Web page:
“The high profile of the spill has led to incredibly widespread economic impacts, Oxford Economics reports. Although the losses have been concentrated where oil has come ashore, visitors have shifted away from the entire region in significant numbers, creating a striking effect on travel to the Gulf region. Current indicators show double-digit declines in plans to travel to the region. A series of surveys, along with greatly reduced searches on the travel web site TripAdvisor, reveals that the oil spill has already affected perceptions and intentions to travel to affected areas.”

The Bottomline is Clear: The Gulf Coast states are threatened and U.S. Travel has acted boldly but constructively to cope with the crisis. The call for a $500 million emergency marketing fund to counter misperceptions and encourage travel to the affected region— a move Oxford estimates would generate $7.5 billion in tourism spending based on a return-on-investment of 15:1— has to be welcomed, examined and supported. This time it’s the Gulf Coast. Next time it could be New England or the Pacific Northwest or the Midwest.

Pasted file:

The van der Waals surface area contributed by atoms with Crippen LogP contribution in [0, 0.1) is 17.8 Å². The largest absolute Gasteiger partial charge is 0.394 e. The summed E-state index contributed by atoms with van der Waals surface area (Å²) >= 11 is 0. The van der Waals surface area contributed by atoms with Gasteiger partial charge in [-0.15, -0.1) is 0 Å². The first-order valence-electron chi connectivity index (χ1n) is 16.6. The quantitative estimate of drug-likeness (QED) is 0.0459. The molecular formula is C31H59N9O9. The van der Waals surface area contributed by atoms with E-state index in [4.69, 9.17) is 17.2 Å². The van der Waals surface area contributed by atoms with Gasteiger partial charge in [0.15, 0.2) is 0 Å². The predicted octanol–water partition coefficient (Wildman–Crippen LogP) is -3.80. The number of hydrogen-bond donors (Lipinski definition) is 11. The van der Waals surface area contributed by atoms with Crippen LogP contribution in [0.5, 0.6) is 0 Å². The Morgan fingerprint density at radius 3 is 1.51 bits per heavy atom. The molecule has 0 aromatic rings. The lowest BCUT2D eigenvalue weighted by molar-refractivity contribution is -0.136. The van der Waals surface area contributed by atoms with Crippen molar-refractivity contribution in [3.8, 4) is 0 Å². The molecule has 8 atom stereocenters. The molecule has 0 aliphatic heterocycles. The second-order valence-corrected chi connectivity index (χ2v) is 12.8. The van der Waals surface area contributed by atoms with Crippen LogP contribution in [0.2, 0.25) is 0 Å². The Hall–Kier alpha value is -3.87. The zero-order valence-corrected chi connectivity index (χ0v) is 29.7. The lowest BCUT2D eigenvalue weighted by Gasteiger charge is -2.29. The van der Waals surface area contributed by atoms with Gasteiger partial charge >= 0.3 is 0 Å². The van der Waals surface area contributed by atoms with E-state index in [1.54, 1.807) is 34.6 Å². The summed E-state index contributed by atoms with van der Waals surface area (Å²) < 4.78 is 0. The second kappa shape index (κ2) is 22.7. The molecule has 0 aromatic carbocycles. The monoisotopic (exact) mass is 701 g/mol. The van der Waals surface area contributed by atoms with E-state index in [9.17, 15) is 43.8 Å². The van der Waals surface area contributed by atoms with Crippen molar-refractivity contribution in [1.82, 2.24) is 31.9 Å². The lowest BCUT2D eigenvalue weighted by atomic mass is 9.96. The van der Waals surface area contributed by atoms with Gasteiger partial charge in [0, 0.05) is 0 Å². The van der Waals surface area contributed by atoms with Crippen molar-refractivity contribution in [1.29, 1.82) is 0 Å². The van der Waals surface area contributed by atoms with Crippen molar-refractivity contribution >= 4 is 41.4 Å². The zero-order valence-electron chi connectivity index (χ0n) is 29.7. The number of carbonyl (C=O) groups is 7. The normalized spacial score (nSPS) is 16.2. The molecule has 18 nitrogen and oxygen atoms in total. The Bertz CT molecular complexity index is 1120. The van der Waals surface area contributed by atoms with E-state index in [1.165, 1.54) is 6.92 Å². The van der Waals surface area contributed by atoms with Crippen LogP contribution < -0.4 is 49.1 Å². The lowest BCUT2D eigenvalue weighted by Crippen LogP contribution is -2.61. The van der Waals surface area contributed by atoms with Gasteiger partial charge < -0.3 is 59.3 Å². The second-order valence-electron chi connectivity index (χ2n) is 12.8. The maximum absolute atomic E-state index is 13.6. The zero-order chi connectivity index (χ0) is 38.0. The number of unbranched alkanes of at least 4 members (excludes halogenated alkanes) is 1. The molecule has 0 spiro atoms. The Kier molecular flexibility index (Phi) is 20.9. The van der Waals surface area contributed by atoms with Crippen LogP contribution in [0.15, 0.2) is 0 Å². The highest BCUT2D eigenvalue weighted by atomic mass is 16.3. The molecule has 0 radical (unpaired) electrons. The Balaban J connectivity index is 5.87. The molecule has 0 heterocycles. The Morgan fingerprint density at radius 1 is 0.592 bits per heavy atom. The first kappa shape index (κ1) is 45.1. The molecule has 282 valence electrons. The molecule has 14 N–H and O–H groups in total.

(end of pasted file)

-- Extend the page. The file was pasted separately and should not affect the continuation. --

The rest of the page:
My Suggestion: Take a fair minded look at U.S. Travel’s plans and recommendations and share any constructive suggestions you think may help. 

There may be better ideas out there but U.S. Travel has offered a timely, credible and commendable initiative.

Visit for full details of the Recovery Plan and updates on the crisis.

What do you think can be done to aid the Gulf Coast, and travel and tourism industry, during this crisis? Let us know. Post a comment below. Write us at our Facebook page. Send a tweet to our Twitter page (@travelagentmag). Join the discussion thread in real time at AgentNation.